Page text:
I have been learning linux commands and got this error. My text is here:

Fred apples 20
Susy oranges 12 
Mark watermellons 12
Robert pears 4
Terry oranges 9
Lisa peaches 7
Egemen aaaa 12
Susy oranges 12
Mark grapes 39
Anne mangoes 7
Greg pineapples 3
Oliver rockmellons 2
Betty limes 14

I searched for the lines not ending with 2. My command:

egrep '2.+' mysampledata.txt

But interestingly I got these two lines:

Fred apples 20
Susy oranges 12

I tried some other arguments for these command and changed the sequence of the lines. I did not got any false result.

What's wrong with this construction?

  • 2.+ does not specify a line ending in 2. You might instead look to 2$.
    – HalosGhost
    Feb 22, 2015 at 22:26

2 Answers 2


If you want the lines not ending with '2' try the following:

grep '[^2]$' <filename>

Here '$' matches the end of the line, '[^2] means anything other than '2'. So, '[^2]$' means match any character other than '2' at the end of the line.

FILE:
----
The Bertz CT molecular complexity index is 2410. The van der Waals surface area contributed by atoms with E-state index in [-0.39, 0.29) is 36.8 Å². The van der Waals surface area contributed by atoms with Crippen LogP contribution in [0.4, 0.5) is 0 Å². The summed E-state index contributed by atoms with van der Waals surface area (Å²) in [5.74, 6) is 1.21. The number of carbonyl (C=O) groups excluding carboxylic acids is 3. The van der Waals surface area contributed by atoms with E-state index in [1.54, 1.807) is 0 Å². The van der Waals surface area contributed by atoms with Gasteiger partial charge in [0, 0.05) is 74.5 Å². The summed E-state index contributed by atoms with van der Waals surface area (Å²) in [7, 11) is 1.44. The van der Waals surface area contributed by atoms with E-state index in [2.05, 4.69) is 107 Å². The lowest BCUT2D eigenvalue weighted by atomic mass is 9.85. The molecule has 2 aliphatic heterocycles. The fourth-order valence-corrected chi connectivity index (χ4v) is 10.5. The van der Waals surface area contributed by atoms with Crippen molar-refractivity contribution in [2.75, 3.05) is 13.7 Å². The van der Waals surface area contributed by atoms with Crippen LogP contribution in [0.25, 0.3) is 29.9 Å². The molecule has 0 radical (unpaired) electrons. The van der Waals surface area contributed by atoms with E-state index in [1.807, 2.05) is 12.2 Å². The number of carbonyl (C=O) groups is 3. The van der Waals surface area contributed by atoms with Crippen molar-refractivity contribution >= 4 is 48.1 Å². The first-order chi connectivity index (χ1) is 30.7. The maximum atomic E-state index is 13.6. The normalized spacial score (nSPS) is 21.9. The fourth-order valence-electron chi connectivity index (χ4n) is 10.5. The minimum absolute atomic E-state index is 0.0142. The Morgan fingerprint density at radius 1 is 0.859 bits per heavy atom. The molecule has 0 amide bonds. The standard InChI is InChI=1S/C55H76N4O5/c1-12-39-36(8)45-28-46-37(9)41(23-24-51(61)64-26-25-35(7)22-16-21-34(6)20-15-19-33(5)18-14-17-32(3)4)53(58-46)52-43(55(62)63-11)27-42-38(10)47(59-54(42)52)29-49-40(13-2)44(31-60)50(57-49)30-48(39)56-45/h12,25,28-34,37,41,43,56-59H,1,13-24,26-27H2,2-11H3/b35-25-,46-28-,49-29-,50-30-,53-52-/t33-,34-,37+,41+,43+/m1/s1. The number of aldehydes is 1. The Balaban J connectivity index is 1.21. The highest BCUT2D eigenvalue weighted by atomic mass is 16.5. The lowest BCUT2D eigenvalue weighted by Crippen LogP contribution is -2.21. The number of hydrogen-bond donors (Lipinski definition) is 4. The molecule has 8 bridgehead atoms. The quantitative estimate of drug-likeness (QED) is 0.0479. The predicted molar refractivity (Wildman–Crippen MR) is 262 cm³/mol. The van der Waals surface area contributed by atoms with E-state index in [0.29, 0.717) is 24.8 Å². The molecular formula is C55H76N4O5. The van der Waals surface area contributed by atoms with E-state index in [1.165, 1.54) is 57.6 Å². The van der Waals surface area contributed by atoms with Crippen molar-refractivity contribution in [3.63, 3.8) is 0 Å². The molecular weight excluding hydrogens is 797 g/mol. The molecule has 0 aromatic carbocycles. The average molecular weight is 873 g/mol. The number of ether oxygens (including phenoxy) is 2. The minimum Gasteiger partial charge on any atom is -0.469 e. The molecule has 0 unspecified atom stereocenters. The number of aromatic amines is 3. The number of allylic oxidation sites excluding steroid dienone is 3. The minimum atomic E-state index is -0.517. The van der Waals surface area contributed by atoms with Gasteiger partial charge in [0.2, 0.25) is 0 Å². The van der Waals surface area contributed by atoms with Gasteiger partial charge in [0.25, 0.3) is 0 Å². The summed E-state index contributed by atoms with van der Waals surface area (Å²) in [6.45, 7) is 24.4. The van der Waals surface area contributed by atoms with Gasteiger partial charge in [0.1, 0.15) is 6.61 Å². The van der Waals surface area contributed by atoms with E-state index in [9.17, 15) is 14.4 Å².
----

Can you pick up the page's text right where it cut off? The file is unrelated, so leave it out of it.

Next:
Your command egrep '2.+' mysampledata.txt, will search for the lines containing '2' and then any character occurring one or more times. So, the output should be:

Fred apples 20

The additional line Susy oranges 12 might be due to an space wrongly put at the end of the line.

Edit: The following will consider any number of whitespaces or any non-printable characters at the end too:

grep -v '2[[:blank:][:cntrl:]]*$' <filename>

This means print the lines that does not have '2' or '2' followed by any number of whitespaces or control characters at the end of the line.


You should do:

grep -v '2 *$' mysampledata.txt

The -v option reverses the match. This supports lines with spaces at the end, since this is the case on your file and you do not seem to want

Susy oranges 12 $

to be output (the $ here marks the end of line).

  • @EgemenSarımaden Note that only my answer correctly deals with your problem (supporting spaces at the end of the lines). Add a space after Betty limes 14 to see the difference.
    – vinc17
    Feb 22, 2015 at 23:55

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